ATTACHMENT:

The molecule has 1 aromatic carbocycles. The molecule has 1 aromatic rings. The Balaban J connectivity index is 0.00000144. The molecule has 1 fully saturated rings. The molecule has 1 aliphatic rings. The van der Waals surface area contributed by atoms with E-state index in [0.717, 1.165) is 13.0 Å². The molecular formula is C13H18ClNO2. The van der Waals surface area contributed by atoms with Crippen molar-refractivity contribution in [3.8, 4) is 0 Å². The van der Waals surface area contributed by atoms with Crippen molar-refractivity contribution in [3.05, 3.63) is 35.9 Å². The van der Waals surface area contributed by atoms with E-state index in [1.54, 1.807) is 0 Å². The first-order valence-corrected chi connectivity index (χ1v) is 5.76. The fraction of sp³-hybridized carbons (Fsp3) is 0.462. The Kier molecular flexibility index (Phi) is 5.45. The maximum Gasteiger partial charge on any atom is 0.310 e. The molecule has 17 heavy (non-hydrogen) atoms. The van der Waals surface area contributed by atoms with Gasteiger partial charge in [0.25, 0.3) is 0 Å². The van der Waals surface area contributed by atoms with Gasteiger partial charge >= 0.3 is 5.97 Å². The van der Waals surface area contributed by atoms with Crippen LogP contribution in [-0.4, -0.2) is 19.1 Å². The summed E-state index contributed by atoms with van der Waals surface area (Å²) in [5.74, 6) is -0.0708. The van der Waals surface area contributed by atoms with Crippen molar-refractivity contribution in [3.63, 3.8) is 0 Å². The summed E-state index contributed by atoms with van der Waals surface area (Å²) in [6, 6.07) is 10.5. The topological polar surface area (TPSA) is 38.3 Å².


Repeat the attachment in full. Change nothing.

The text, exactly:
The molecule has 1 aromatic carbocycles. The molecule has 1 aromatic rings. The Balaban J connectivity index is 0.00000144. The molecule has 1 fully saturated rings. The molecule has 1 aliphatic rings. The van der Waals surface area contributed by atoms with E-state index in [0.717, 1.165) is 13.0 Å². The molecular formula is C13H18ClNO2. The van der Waals surface area contributed by atoms with Crippen molar-refractivity contribution in [3.8, 4) is 0 Å². The van der Waals surface area contributed by atoms with Crippen molar-refractivity contribution in [3.05, 3.63) is 35.9 Å². The van der Waals surface area contributed by atoms with E-state index in [1.54, 1.807) is 0 Å². The first-order valence-corrected chi connectivity index (χ1v) is 5.76. The fraction of sp³-hybridized carbons (Fsp3) is 0.462. The Kier molecular flexibility index (Phi) is 5.45. The maximum Gasteiger partial charge on any atom is 0.310 e. The molecule has 17 heavy (non-hydrogen) atoms. The van der Waals surface area contributed by atoms with Gasteiger partial charge in [0.25, 0.3) is 0 Å². The van der Waals surface area contributed by atoms with Gasteiger partial charge >= 0.3 is 5.97 Å². The van der Waals surface area contributed by atoms with Crippen LogP contribution in [-0.4, -0.2) is 19.1 Å². The summed E-state index contributed by atoms with van der Waals surface area (Å²) in [5.74, 6) is -0.0708. The van der Waals surface area contributed by atoms with Crippen molar-refractivity contribution in [3.63, 3.8) is 0 Å². The summed E-state index contributed by atoms with van der Waals surface area (Å²) in [6, 6.07) is 10.5. The topological polar surface area (TPSA) is 38.3 Å².